Q-talk 60 - Nov/Dec 1996 - index
- Category: Q-Talk Index
- Published: Tuesday, 31 December 1996 06:11
- Written by Tom Moore
- Hits: 1837
ISSUE NUMBER 60
QUICKIE BUILDERS ASSOCIATION
NEW YEAR, NEW THINGS, OLD ADMONITIONS
by Jim Masal
Happy Holidays all you rascals! May the year of '97 find you happily and safely flying the wings off of your airplane.
OK, enough idle chitchat. Back to bidness as we say in Texas. This is your last Q-TALK for 1996. Be sure to treat yourself to the Christmas gift that lasts all year by dropping your renewal check in the mail RIGHT NOW. Do it before you max out all your credit cards.
And while you're licking an envelope and stamp, you should get the best bang for your buck by including a builder tip or an experience with your plane that taught you a lesson or helped you to improve the plane in some way. I know your brains have not yet been squeezed dry of information but I ALSO know your motivation needs a kick-start to share it. Over the years I have been told more than once that there would be a lot of dead Quickie projects if it weren't for me keeping this newsletter alive. True enough, but I couldn't keep this newsletter alive if a few hunnert of you guys didn't take a half hour or so of your time to scribble down a drawing or a tip or an experience. It takes a lot of people sharing a tiny piece of the load that gets great jobs done. That happens here in a small way just as it does to produce things like Oshkosh or Sun 'n Fun.
And on the production side of Q-TALK, most of you know that my sidekick, Tom Moore, has been taking on a lot of the grunt work this year in producing Q-TALK. At the same time he has been working diligently on his Q-200 and is closing in on the finish line... it could be just a few more months. You see a new address for Q-TALK renewals and correspondence. This is a move to transition me from primary editor back to airplane builder. This transition has not been an easy one and I have made a goodly share of flub-ups in transferring data over to Tom (even though we live only 20 miles apart). Things should go smoother after the first of the year, but be aware that Tom is hanging out with his tongue down to his knees salivating over the builder tips you will be filling his mailbox with. Don't give him an ulcer by failing to do so (or find yourself with an exceptionally thin newsletter).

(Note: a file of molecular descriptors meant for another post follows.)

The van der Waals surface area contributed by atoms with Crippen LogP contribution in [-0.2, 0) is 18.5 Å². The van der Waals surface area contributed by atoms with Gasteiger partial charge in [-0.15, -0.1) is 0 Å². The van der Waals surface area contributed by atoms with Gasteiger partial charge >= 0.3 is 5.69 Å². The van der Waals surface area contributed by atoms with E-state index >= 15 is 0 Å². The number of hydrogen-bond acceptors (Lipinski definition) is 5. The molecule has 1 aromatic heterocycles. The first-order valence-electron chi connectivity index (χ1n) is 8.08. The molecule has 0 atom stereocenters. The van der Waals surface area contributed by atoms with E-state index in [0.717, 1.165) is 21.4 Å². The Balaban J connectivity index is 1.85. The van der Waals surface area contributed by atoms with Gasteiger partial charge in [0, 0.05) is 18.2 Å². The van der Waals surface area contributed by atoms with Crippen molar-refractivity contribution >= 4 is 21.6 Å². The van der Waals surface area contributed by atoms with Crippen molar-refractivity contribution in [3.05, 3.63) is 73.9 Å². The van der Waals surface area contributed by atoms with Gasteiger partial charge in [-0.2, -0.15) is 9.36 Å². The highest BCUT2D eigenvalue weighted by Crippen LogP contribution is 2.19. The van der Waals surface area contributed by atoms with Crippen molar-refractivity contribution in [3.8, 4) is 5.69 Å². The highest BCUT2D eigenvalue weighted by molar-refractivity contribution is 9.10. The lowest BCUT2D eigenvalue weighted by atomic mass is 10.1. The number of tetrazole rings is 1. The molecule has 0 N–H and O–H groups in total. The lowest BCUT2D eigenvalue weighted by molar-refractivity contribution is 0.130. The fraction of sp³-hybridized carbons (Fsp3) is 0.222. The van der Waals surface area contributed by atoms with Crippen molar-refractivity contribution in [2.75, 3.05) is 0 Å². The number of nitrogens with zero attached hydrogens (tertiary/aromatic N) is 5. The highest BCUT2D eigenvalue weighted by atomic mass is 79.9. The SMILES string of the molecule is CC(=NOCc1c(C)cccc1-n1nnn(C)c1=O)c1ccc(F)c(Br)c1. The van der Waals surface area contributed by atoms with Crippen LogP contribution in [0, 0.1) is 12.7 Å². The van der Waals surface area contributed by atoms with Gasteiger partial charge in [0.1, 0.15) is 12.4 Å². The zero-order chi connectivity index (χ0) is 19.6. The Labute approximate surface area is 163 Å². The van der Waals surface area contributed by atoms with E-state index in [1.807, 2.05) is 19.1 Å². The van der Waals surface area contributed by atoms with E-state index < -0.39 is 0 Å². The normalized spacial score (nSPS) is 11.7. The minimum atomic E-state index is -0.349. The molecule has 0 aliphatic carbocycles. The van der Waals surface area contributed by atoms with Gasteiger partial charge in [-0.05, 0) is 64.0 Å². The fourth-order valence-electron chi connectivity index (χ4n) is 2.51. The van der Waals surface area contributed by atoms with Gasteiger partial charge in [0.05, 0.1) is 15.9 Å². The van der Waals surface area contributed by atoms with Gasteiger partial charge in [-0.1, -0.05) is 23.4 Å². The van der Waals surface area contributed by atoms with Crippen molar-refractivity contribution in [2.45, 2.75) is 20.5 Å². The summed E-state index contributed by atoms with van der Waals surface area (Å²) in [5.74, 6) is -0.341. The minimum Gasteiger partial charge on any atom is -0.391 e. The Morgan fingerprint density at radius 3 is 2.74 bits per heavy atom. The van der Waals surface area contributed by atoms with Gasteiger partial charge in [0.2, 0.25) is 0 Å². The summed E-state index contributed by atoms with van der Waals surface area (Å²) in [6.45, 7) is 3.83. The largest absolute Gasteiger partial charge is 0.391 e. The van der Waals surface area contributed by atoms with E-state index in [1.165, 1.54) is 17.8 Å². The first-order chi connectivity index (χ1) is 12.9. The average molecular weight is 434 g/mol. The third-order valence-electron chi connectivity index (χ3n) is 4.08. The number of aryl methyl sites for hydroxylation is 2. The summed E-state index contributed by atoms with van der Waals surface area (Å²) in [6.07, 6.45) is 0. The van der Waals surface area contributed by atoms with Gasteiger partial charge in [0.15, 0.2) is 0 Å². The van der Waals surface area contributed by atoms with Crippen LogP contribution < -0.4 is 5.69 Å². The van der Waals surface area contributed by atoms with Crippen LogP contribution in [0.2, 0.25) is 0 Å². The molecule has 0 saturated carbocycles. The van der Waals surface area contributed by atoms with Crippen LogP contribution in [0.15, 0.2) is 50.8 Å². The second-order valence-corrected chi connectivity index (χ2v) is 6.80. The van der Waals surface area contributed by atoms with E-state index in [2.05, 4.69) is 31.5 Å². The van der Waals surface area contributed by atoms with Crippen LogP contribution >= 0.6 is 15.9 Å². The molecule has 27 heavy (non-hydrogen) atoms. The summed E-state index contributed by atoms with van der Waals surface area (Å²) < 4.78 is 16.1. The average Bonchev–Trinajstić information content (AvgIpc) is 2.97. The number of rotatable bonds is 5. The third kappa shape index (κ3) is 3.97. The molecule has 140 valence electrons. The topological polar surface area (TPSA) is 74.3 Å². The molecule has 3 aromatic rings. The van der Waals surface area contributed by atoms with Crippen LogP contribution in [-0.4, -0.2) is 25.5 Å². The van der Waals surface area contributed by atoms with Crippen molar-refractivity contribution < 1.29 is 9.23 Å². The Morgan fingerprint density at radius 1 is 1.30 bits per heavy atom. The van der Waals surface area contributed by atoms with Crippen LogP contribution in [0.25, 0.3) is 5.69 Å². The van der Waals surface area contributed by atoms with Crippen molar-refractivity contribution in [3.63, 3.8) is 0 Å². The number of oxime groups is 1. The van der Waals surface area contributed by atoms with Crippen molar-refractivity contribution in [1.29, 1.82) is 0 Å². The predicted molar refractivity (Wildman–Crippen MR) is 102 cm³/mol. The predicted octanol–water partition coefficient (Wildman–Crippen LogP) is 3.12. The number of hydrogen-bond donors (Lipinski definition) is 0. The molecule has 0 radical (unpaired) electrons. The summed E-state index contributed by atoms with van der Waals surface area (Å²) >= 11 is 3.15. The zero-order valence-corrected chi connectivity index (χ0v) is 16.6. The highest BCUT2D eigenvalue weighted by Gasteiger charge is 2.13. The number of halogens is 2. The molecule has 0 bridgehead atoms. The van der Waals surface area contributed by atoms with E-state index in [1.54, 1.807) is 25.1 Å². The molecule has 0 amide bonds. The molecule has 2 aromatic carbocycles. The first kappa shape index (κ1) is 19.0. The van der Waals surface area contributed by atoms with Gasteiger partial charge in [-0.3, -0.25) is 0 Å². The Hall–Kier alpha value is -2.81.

In the meantime, this fall I have collected all my airplane junk from my garage and a co-habitated T-hangar and stashed it into the 3,000 sq. ft. hangar I built on Eagles Nest Estates about 30 min. south of downtown Dallas. They sure fill up fast. Along with assorted flotsam and jetsam I have a Pipe Colt, my Quickie an unfinished Q-2 as well as a wrecked Q-2. Some wag friend of mine was sassy enough to name the place Mojave, Texas. I am furiously organizing all the (crap) stuff and building an array of workbenches. As soon as I build a pee-er, I'll invite you all down.
And that reminds me that I have already hosted my first fly-in at my hangar last May. What a nice payoff for hundreds of hours of dragging 20' steel tubes around and swaying 15' high in the hot summer sun with a stick welder in my hand wondering if the dark cloud heading my way was gonna try grounding itself to the pole I was on. It happened by accident.
Mark Hawkins came up from S. Texas so I could show him some Quickies. Before I took him to mine at my hangar, we went to another airport to visit Rick Markle who is building a gorgeous Dragonfly and has acquired a Dolphin. I wrote about this last May. After we snooped at both to our heart's content, Rick made a call then we drove the 50 miles S.E. to my hangar. Rick's call was to a fellow Dragonflyer. Shortly after we arrived at my hangar and I opened it up, in flew a girl in a C-150, which taxied over to my property. "Huh?" I thought. Then came a Dragonfly and the next thing I knew 10 kids and neighbors showed up (they don't like to miss anything). In short order I looked around and realized I was showing my Quickie to somebody in the hangar. Hawkins was having an engine forum with two guys at the trunk of his car (which held an auto engine he planned for his Quickie), and a small crowd was admiring the Dragonfly. Wow! If this is what can happen to a sportplane builder living on an airport/home development, then bring on early retirement so I can start on the home!
Depending on when this gets to Tom for printing, I hope you have or had wonderful holidays. Thank you for yet another year of your cooperation, comments, compliments and forbearance. I enjoy socializing with you either by mail or in person at our air show gatherings.
Other Articles In This Issue
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